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5 Tips for Hitting the Road Instead of the Skies in 2021

By published July 13, 2021

By Molly Barnes, Digital Nomad Life

Most of the trips we took in 2020 were on the ground, thanks to COVID. Airlines were all but deserted in response to CDC guidelines recommending against travel in confined spaces, and the same was true for cruise ships.

Now, airlines are flying again — but even if you can fly, that doesn’t mean it’s your best option, especially with airline prices significantly higher now. Airfares rose a record 10.2% in April, and airports are quickly becoming crowded, with passengers standing in long TSA lines to board cramped planes just to get where they’re going.

Who needs any of that? For my money (and yours!), the best way to go is still a road trip. You’ll save the headaches of flying and get to see a ton of great scenery you’d otherwise miss. If you do choose to hit the road in 2021, here are some things to keep in mind.


Get your car ready to go

Even if you’re not quite due for an oil change, get one anyway. You don’t want to see the oil light start flashing halfway through your trip, forcing you to waste half a day getting an oil change (if you can get an appointment). Besides, it’s best to be safe.

While you’re at it, check your fluids, filters, and brakes. Get your tires rotated, have a tune-up if necessary, and check your tires for bulging sidewalls and worn tread so you can replace them if you need to. The last thing you need is a blowout on the highway.


Obey the rules of the road

Speed limits can change from state to state, and not always the way you might expect. Montana and South Dakota are sparsely populated states that allow you to hit 80 on rural interstates, but big ol’ Alaska sets the limit at 65.

Whatever state you’re in, be sure to buckle up. It’s not just the law, it’ll keep you a lot safer in the event of an accident. According to the most recent seat belt data available, restraints saved nearly 15,000 lives in 2017.

And if you are in an accident, be prepared by knowing the steps to take, from exchanging insurance information to taking pictures and calling your insurance company.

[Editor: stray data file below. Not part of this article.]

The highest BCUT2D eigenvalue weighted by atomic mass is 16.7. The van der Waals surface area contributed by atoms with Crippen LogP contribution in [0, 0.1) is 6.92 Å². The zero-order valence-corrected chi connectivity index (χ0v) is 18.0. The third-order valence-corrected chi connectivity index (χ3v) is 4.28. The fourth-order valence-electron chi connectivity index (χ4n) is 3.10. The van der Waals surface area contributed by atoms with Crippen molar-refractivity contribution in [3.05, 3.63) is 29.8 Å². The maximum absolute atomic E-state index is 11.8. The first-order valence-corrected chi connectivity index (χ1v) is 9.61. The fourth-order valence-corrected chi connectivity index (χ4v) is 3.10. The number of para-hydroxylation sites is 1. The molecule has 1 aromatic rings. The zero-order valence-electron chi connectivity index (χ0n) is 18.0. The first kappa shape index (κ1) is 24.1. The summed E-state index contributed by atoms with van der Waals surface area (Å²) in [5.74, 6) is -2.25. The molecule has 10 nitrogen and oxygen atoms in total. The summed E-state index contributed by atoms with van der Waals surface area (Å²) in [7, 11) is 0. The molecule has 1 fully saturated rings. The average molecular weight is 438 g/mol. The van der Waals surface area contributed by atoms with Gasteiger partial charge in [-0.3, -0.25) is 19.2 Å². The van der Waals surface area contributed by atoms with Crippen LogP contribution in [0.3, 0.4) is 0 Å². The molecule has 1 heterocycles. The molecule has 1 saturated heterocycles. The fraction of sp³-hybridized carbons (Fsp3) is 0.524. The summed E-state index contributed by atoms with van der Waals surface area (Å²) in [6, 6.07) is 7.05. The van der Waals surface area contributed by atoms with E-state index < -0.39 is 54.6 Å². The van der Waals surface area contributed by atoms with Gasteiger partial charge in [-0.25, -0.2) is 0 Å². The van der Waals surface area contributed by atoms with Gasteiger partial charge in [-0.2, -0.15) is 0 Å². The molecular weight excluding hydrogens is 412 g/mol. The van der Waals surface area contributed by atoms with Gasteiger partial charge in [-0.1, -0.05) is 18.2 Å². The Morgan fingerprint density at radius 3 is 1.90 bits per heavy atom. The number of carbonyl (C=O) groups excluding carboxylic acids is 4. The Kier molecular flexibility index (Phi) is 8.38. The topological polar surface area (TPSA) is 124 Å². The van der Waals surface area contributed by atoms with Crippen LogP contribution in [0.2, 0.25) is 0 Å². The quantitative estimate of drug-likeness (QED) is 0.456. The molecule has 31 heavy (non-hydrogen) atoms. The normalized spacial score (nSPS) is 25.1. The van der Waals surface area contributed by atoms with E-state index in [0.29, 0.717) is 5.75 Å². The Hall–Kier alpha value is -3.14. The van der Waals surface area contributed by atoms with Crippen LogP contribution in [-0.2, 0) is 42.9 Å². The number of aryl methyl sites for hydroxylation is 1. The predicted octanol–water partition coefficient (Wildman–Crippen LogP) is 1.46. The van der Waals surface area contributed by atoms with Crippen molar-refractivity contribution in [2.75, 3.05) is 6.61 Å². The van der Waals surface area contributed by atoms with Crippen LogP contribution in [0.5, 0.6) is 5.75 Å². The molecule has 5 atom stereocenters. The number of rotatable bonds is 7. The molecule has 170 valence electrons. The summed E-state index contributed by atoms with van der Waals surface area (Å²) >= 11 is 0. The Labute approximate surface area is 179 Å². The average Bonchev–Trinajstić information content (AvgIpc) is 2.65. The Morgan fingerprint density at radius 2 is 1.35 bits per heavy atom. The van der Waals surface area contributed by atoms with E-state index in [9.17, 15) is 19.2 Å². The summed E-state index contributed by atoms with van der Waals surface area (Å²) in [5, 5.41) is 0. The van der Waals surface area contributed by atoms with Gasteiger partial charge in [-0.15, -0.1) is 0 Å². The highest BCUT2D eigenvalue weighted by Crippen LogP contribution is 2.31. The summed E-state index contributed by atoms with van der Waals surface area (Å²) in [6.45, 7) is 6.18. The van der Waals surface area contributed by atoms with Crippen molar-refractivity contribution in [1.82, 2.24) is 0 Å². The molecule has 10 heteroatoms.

Be financially prepared

It’s important to start budgeting well before you go, so you can have enough money in the bank to cover your expenses. Map out your route and create an itinerary so you know roughly what it will cost. Remember to factor in things like regional gas prices and weekend hotel rates. Then put enough money aside each paycheck to cover your anticipated costs.

At the same time, check your credit to make sure you’re in good shape. If it’s not, you can improve it, but it will take some time, so it’s best to start right away. 

Consider a secured credit card, which can give you access to a line of credit with a deposit that’s only used if you don’t make your payments. The idea, of course, is to make regular payments, just as you would on any credit card, which will help you boost your credit score.


Get your digital game on

Gone are the days of paper maps that you can unfold but somehow never can fold back up easily. You might want to take one along as a backup, but a digital app can tell you far more, like road closures and construction, traffic jams and toll roads to avoid.

Download a reliable weather app, too: one that enables you to track weather in multiple cities and has an extended forecast and storm radar, too.

And once you’ve done all that, ensure you stay connected with an extra charging cord and adapter, as well as a WiFi signal booster if you plan to head too far away from civilization.



Be ready for emergencies

Before you leave on any road trip, you should check to see that you have two kinds of emergency kits: One for yourself (a first aid kit) and another for your car.

Your first aid kit should include things like gauze, bandages, antiseptic, motion sickness pills, tweezers, aspirin, hand sanitizer, thermometer and scissors. Don’t forget prescription meds, your doctor’s contact info and your health insurance card.

For your car, have a spare tire and jack with a lug wrench to change it if necessary. Take jumper cables, a flashlight, fire extinguisher, wire cutters, pliers and other essentials. If you’re traveling in winter or cold climates, add snow chains, an ice scraper, cat sand (for traction), gloves and a blanket to your list. 

With COVID-19 and its contagious Delta variant still out there, take along masks and disinfecting wipes, too. Load up on nonperishable snacks for the road to save money and time on stopping at convenience stores.

If you plan it all out, a road trip can be so much more enjoyable than an airplane flight. You’ll see more, have more legroom, and save money, too. Ready to plan your own road trip? Check out all of our Chicago Southland road trip itineraries here! Happy travels! 

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